But whatever, car rental guy. What happens at the volcano stays at the volcano (unless it’s packaged in small baggies and sold as souvenirs). We took our soak in the Blue Lagoon, tried our hand at Icelandic horseback riding, and are now on our way to Coutras, a small town in the middle of the French countryside, getting ready to try our hands at dairy farming. Stay tuned.

(We hella loved Iceland.)

May 26 2010

An Icelandic Tasting Menu

I’m writing now from the Blue Lagoon in Iceland, wondering whether it’s worth it to wash the ash out of my hair before dinner. Given how much is currently stuck in my eyebrows, it’s probably a good idea. But first, some photos from the past few days.

First, one of the best meals I’ve had in my life — a tasting menu at the Fish Company in Reykjavik. Dear lord. We’d been trying to sample as much as possible of Icelandic cuisine (see Skyr factory below) — the semantic highlight of which was probably a seafood restaurant that described itself as being a place “where golden lobsters hook their claws together and dance a belly dance while mermaids serve tables amongst shrimp wrapped in seaweed, clapping shellfish and inquisitive haddock.”  (Of their famous lobster soup: “This is the most famous soup in the Republic of Iceland, prepared by handsome cooks who step naked out of the ocean at Stokkseyri with their catch.”) But the naked cooks and inquisitive haddock were put to shame by the meal at the Fish Company, a four-course affair prepared by a 23-year-old chef named Gustave that involved beautifully plated samples of Icelandic lamb, lobster, smoked cod and Skyr ice cream, among other delicious things. Check out my appetizer:

Next we picked up our rental car and headed to the famous Golden Circle of Iceland, the highlights of which were a geyser (pronounced “GAY-zeer”) that erupted about once every two minutes and kept me entertained for more than 45 — and the famous Gullfoss waterfall, which came complete with a rainbow.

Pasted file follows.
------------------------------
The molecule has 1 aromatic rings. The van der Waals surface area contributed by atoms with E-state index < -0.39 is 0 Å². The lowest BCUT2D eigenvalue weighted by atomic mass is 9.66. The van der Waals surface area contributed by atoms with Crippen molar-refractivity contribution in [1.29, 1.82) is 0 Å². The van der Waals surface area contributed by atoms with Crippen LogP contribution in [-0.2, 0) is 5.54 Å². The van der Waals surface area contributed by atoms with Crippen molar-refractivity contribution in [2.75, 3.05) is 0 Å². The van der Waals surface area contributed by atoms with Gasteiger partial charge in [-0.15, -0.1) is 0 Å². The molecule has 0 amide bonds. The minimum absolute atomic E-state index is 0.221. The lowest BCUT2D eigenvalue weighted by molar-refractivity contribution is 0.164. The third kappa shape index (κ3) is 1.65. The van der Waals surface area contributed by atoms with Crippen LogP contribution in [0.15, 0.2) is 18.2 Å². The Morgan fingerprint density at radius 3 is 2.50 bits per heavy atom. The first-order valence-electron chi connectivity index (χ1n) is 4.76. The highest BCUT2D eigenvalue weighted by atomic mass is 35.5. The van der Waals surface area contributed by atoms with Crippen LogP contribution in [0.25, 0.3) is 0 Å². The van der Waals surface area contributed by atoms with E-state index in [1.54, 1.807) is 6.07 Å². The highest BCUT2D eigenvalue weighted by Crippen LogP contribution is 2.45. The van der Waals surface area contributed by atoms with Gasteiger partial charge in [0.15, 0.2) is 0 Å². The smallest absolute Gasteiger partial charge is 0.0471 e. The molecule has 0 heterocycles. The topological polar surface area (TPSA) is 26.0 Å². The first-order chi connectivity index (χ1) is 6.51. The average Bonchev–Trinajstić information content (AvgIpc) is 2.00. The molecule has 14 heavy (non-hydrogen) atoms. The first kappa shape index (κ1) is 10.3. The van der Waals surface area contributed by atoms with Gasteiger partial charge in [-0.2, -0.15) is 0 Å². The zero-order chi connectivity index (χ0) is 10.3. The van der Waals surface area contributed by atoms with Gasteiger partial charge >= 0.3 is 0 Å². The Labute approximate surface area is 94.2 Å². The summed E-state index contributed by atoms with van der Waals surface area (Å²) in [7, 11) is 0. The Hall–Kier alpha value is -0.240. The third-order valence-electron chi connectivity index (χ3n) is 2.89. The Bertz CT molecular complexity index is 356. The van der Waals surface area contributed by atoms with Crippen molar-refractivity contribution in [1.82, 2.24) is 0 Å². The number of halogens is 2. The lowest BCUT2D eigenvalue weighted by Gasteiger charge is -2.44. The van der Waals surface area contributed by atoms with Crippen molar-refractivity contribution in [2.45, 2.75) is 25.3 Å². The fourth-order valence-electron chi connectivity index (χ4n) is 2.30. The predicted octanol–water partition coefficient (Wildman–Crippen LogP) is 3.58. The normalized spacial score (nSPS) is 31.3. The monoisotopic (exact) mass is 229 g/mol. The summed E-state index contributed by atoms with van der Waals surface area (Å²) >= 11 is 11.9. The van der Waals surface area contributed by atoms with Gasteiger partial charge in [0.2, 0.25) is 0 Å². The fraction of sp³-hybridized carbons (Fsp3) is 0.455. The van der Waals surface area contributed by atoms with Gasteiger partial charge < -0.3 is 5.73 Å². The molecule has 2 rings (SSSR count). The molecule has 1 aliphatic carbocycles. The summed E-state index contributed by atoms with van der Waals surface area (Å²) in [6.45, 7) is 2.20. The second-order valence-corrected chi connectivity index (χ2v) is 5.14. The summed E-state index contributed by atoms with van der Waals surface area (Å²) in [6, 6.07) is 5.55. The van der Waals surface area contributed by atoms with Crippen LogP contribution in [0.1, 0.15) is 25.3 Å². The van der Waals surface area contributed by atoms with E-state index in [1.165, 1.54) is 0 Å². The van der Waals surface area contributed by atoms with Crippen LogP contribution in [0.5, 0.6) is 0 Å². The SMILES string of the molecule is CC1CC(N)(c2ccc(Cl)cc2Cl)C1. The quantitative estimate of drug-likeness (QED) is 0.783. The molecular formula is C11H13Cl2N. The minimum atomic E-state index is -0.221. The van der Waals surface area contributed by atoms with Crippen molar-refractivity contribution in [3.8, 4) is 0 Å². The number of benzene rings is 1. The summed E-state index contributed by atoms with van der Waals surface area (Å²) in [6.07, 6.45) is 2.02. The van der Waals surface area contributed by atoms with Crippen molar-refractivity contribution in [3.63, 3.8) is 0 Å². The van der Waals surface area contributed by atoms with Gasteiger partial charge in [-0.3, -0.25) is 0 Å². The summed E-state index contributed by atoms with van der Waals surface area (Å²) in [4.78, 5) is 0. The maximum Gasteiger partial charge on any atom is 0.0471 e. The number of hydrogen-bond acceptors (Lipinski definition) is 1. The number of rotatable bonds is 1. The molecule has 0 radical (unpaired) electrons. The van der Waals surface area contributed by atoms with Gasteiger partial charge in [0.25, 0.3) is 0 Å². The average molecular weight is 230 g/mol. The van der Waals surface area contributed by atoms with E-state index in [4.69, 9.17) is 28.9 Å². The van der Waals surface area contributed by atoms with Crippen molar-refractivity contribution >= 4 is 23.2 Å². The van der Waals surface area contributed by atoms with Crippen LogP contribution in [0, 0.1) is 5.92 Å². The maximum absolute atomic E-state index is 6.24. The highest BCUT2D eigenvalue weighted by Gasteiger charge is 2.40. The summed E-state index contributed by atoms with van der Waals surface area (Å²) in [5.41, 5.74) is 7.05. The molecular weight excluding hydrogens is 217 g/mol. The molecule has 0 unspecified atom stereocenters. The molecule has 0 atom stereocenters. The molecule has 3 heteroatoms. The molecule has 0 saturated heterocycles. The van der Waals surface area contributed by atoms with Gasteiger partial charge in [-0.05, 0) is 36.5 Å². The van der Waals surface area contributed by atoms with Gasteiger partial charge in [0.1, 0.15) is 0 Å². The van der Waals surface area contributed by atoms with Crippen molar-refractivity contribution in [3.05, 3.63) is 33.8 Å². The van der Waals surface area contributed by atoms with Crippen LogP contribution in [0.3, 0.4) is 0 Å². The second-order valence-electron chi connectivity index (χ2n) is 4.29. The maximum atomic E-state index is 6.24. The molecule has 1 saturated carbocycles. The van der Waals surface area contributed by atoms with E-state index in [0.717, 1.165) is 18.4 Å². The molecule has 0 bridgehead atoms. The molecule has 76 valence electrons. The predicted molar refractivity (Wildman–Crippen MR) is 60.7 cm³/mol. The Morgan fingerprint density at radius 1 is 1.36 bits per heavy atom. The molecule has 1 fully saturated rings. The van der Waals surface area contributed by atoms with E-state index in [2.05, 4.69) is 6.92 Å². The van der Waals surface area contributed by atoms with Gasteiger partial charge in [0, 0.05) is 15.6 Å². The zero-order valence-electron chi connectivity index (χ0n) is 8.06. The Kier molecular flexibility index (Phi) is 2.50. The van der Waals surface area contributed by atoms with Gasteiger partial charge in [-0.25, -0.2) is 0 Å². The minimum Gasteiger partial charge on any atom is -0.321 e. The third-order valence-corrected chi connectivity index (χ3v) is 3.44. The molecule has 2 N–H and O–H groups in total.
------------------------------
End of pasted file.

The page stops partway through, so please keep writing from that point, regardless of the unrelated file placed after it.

I’d enjoyed the day’s sights, but it had been  nearly 24 hours since the last time we soaked in a thermal pool, and we both were getting a little antsy. Thank goodness, then, for the Frost and Fire guesthouse in Hverageroi, which overlooked steaming hills and had a set of “hot pots,” as they call tubs, along the river bank. I think it’s a little funny that they’re called hot pots, considering the eponymous Mongolian dish that involves dipping raw meat into boiling broth and then eating it, but I wasn’t complaining.

But oh, that wasn’t the nicest bathing experience we had in store. The next day we took a hike in the hills overlooking our guest house, where we passed rust-colored volcanic formations and another huge waterfall before coming across a geothermal area bubbling with boiling mud. Usually when Peter and I go hiking we end up at some frigid mountain stream where Peter jumps into the ice cold water and splashes around like a happy dog as I stand on the bank, beating myself up for not joining him, even though I can get chilled by opening the refrigerator, and he has occasionally been known to go swimming in the snow. But not yesterday — thanks to the geothermal/volcanic activity beneath us, we found a stream that was exactly the temperature of a hot bath. It was perfect.

And I haven’t even mentioned the Skyr — you know that thick, fat-free Icelandic yogurt stuff that has started showing up in the United States? It’s made here, at a factory with a rather obscene cow statue outside. And since I’m interested by all dairy products, I contacted the company to set up a tour.  We met a nice young food scientist named Olafur, who used a coffee filter and some fermented skim milk to demonstrate how Skyr is made before walking us through the actual factory. As opposed to other plants I have visited — namely, a fish oil processing factory, and several sewage treatment plants — this one smelled quite nice (like strawberry milk). Its equipment, however — much of which is specially designed to separate water from solids — is bizarrely similar to that at waste treatment facilities. But whatever. When I get home, I’m making my own Skyr. How can something that fat-free be so delicious? Whoever designed this statue clearly had the same question.

It had been a great day, so we decided to cap it off with a drive to Skogar, a town that happens to be directly south of the (now dormant?) volcano. I mean, the rest of Iceland had been beautiful — completely clear, blue skies, fantastic visibility. How bad could it really be?